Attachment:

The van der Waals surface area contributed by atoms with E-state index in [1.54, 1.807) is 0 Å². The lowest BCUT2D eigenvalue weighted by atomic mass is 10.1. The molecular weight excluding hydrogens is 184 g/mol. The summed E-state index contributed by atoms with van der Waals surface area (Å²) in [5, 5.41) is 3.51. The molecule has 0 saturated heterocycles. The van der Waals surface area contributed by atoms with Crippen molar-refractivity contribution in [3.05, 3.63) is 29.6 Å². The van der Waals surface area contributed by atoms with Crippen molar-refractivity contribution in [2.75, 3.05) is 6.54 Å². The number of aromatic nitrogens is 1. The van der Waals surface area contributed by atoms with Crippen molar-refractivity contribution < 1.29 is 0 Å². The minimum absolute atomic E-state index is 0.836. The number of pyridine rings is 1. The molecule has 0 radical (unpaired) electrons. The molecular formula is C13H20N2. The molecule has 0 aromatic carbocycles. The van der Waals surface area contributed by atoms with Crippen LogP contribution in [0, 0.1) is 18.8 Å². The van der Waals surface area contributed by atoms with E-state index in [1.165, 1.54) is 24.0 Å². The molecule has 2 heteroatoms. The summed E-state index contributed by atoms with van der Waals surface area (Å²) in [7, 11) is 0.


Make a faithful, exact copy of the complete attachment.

The van der Waals surface area contributed by atoms with E-state index in [1.54, 1.807) is 0 Å². The lowest BCUT2D eigenvalue weighted by atomic mass is 10.1. The molecular weight excluding hydrogens is 184 g/mol. The summed E-state index contributed by atoms with van der Waals surface area (Å²) in [5, 5.41) is 3.51. The molecule has 0 saturated heterocycles. The van der Waals surface area contributed by atoms with Crippen molar-refractivity contribution in [3.05, 3.63) is 29.6 Å². The van der Waals surface area contributed by atoms with Crippen molar-refractivity contribution in [2.75, 3.05) is 6.54 Å². The number of aromatic nitrogens is 1. The van der Waals surface area contributed by atoms with Crippen molar-refractivity contribution < 1.29 is 0 Å². The minimum absolute atomic E-state index is 0.836. The number of pyridine rings is 1. The molecule has 0 radical (unpaired) electrons. The molecular formula is C13H20N2. The molecule has 0 aromatic carbocycles. The van der Waals surface area contributed by atoms with Crippen LogP contribution in [0, 0.1) is 18.8 Å². The van der Waals surface area contributed by atoms with E-state index in [1.165, 1.54) is 24.0 Å². The molecule has 2 heteroatoms. The summed E-state index contributed by atoms with van der Waals surface area (Å²) in [7, 11) is 0.